At first this seemed so out of character with the dour, serious Man of Sorrows that I learnt about growing up going to church that I could not cope with it. It felt wrong. But then I realised that if Jesus was fully human then he must have had a sense of humour as well. (As Jesus is also fully God, we can say through theological deduction that therefore God does have a sense of humour). So you see him smiling knowingly as he tells people that it is easier for a camel to go through the eye of a needle than for a rich person to enter the Kingdom of Heaven. I believe that this was Hebrew humour, based on hyperbole (exaggeration to an extreme). Jesus was not saying it was impossible, he was simply cracking a joke to show just how hard it is.

I had a conversation with someone today who was asking about when Jesus said that we should hate our parents and siblings. Was he serious? Well, I wonder whether he was cracking another hyperbolic joke here. The point was not that we should hate our family, rather that we should be 100% devoted to God and that he should have our first loyalty.

People who listen to my sermons are usually treated (!?) to a joke or two. I think it is good to season what is said with a little joy and levity – if it was good enough for Jesus who am I to argue? So here’s a chuckle to conclude:

The old man placed an order for one hamburger, French fries and a drink.
He unwrapped the plain hamburger and carefully cut it in half, placing one half in front of his wife.
He then carefully counted out the French fries, dividing them into two piles and neatly placed one pile in front of his wife.
He took a sip of the drink, his wife took a sip and then set the cup down between them. As he began to eat his few bites of hamburger, the people around them were looking over and whispering.
Obviously they were thinking, ‘That poor old couple – all they can afford is one meal for the two of them.’
As the man began to eat his fries a young man came to the table and politely offered to buy another meal for the old couple. The old man said, they were just fine – they were used to sharing everything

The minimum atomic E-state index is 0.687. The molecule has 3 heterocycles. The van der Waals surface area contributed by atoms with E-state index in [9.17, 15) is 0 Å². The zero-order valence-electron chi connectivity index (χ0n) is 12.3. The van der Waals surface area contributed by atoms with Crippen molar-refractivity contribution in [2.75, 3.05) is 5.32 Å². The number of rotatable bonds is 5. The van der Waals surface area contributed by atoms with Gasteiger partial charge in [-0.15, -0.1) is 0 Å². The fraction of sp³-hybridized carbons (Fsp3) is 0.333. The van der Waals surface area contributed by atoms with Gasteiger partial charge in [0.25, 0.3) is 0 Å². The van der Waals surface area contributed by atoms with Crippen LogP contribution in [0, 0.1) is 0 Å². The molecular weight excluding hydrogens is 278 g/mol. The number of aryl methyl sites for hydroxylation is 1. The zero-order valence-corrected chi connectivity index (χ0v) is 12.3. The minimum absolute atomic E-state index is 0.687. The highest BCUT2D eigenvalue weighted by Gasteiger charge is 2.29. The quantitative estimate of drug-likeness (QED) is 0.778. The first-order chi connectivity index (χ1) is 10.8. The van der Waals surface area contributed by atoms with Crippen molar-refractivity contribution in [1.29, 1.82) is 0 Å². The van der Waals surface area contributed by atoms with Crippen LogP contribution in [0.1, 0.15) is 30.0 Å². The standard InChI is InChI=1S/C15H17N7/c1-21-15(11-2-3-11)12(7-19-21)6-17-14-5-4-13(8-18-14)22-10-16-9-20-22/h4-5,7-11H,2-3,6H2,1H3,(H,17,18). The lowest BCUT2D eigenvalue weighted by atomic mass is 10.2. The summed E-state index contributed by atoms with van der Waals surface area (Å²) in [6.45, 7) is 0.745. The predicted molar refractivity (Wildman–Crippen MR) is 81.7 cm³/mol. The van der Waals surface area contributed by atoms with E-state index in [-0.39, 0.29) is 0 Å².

People closer to the table noticed the little old lady hadn’t eaten a bite.
She sat there watching her husband eat and occasionally taking turns sipping the drink.
Again, the young man came over and begged them to let him buy another meal for them. This time the old woman said ‘No, thank you, we are used to sharing everything.’
Finally, as the old man finished and was wiping his face neatly with the napkin, the young man again came over to the little old lady who had yet to eat a single bite of food and asked ‘What is it you are waiting for?’
She answered
(scroll down)
‘THE TEETH.’

 

Face furniture

I normally wear contact lenses. I find them far more convenient and less intrusive than wearing glasses. Indeed I find wearing glasses to be uncomfortable after a while. Today, however, I wore my glasses at church because one of my eyes has become a little irritable (I don’t know what I did to make it so fussy) and wearing contact lenses is uncomfortable.
Today was the first Sunday I have worn them and I think that people spent more time focusing on the glasses (pun intended) than anything I said or did. You would not believe how many people commented on me wearing the glasses.

I had people telling me that the glasses suited me and my bald head; that they made me look more intellectual / intelligent / studious / distinguished; that they made me look more like a doctor (?); that they made me look more handsome; even that they went well with my suit! I think people were being complimentary. But why is it that when I don’t wear them nobody comments on how I look? 

Nobody normally tells me that I look intelligent or like a professional person. It may well be that I look daft, unprofessional, plain, that my face does not go well with my suit and people are keeping quiet to avoid insulting me. In which case, ‘Thank you for your consideration’. On the other hand I suspect that it is the unexpected appearance of a pair of glasses on my face that made them think about the way I look.

I’m relieved that God is not as worried about what’s on the outside. A pair of glasses don’t make him think any differently about me. He already knows me completely (although the Bible verse about him knowing how many hairs are on my head is becoming less impressive by the week as the hairs continue to evacuate my scalp). He’s not affected by how I look. He simply takes me as I am (the real me, not the superficial one I project) and says, ‘Let’s start from here’ as I seek to follow Jesus with his help.

However, I am tempted to wear a wig to church next week and see who is brave enough to comment then!!